For example, if the attacker clicks on 20 application tiles, the security team must revoke each session for all 20 applications. (Okta, a provider of identity and access management software, has a new feature called Universal Logout that will be released sometime this year.)

In addition to revoking each application tile session, the attacker could have created persistence in each of these applications, like new user accounts outside of the IdP. In addition, if the employee had admin application rights or the ability to perform third-party integrations or file shares, each of these methods would need to be investigated in the application logs, and all these malicious actions would need to be researched and reversed.

Device compromise isn’t just a technical challenge, it’s also a significant operational vulnerability.

Addressing security gap with FIDO2

FIDO2 is the latest open authentication standard released by the FIDO Alliance. FIDO stands for Fast Identity Online, but the solution delivers much more than fast authentication. Using unique cryptographic login credentials for every site is a stronger and more convenient alternative for user authentication. This security model eliminates the risks of phishing, all forms of password theft and replay attacks.

Many common workplace devices already support FIDO2 for secure logins. This includes those that use fingerprint scanners, facial recognition, or security keys like key cards or NFC wands.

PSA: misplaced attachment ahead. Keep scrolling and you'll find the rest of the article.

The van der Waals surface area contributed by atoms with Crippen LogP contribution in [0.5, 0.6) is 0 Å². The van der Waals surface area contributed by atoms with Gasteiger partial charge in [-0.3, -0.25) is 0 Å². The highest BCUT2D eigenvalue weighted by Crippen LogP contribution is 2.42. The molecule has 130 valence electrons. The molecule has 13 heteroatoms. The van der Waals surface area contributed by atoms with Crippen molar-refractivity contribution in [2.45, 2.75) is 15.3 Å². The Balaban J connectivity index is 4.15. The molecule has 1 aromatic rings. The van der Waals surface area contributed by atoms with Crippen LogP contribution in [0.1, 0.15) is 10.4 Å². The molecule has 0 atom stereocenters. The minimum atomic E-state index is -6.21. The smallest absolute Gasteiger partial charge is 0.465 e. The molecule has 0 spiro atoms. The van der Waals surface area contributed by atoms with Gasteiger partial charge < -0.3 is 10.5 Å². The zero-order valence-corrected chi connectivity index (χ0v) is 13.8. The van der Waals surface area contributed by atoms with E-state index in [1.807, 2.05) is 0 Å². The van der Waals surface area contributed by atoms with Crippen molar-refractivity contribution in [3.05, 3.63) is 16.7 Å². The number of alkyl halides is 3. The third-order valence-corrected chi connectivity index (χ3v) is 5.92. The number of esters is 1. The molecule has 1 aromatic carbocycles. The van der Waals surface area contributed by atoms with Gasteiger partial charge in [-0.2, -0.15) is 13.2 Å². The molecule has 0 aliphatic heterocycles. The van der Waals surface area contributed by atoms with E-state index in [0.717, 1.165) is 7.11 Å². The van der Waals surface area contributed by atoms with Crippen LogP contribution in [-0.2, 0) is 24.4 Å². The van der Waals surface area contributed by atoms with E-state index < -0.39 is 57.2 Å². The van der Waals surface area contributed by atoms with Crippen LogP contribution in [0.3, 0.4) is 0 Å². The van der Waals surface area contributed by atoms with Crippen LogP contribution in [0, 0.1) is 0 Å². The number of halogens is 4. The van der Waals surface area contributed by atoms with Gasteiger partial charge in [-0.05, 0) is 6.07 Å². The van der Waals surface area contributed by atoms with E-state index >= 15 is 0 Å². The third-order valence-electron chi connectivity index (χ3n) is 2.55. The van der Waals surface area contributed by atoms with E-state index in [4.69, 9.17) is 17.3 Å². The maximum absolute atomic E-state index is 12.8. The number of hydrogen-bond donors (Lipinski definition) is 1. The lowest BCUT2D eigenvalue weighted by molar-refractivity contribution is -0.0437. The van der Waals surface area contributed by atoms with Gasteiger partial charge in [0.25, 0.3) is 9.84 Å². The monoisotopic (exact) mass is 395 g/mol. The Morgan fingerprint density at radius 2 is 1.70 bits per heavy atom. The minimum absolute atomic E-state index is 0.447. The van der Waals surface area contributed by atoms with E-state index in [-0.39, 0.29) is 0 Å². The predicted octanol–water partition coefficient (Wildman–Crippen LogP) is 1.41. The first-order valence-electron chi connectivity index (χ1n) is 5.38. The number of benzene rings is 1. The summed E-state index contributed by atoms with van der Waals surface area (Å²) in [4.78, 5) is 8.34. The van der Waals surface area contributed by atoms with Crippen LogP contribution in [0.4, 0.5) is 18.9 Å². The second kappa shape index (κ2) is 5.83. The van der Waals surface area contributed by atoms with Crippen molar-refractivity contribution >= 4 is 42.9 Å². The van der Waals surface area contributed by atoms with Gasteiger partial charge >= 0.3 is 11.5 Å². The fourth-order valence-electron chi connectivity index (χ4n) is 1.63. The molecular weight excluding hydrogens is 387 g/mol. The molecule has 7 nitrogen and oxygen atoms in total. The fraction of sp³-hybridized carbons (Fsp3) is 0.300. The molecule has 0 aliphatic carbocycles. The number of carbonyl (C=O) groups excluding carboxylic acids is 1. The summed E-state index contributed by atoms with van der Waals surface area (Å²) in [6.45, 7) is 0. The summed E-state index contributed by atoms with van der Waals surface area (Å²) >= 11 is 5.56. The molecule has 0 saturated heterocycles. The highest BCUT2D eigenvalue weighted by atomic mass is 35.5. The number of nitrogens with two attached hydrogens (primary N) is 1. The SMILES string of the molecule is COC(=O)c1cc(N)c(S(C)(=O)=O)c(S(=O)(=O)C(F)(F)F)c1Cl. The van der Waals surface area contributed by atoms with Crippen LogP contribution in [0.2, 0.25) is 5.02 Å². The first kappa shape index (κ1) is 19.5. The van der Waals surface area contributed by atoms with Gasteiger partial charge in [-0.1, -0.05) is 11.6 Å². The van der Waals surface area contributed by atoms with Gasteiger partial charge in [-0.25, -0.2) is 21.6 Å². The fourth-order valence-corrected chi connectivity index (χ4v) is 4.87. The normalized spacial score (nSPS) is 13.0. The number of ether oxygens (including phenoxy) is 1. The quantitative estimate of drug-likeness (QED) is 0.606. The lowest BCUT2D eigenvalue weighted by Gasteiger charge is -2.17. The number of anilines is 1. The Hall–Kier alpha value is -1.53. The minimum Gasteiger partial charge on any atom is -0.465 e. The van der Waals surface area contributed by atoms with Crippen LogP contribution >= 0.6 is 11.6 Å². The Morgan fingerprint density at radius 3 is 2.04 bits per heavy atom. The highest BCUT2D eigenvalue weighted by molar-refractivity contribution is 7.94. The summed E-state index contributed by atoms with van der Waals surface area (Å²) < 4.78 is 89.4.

The key advantage of this system is the balance between user devices and software authentication, similar to the authentication of the leading smartphone brands. FIDO2 prevents multi-factor takeover issues from push bomb attacks, SIM swap attacks, and tokens from man-in-the-middle phishing attacks. Without passing the established approvals and verifying credentials, FIDO2 stops access to applications and data. Also, the keys are uniquely generated for every website, meaning users can’t be tracked across the internet, increasing privacy. This functionality is vital for financial services organisations, as it adds a layer of security for the sensitive data they operate with.

Lastly, FIDO2 is convenient for users, and any organisation that has integrated new processes will attest that one deciding factor of successful change depends on how easy new systems and protocols are to use and access.

Stronger authentication to secure endpoints and the cloud

In the age of social engineering and remote devices, adversaries will continue to pursue these lucrative paths to targeting high-value organisations, particularly financial services firms. An essential step in bolstering cybersecurity is closing the gaps created by weak passwords, notoriously reused across multiple applications and devices.

FIDO2 is a timely and crucial solution, offering a reimagined approach to credential authorisation aimed at safeguarding organisations against today’s cyber threats. It offers a passwordless user authentication method that addresses security, convenience, privacy, and scalability concerns that traditional passwords fail to address. Addressing this vulnerability on corporate devices calls for urgent action from the management level.


Explore more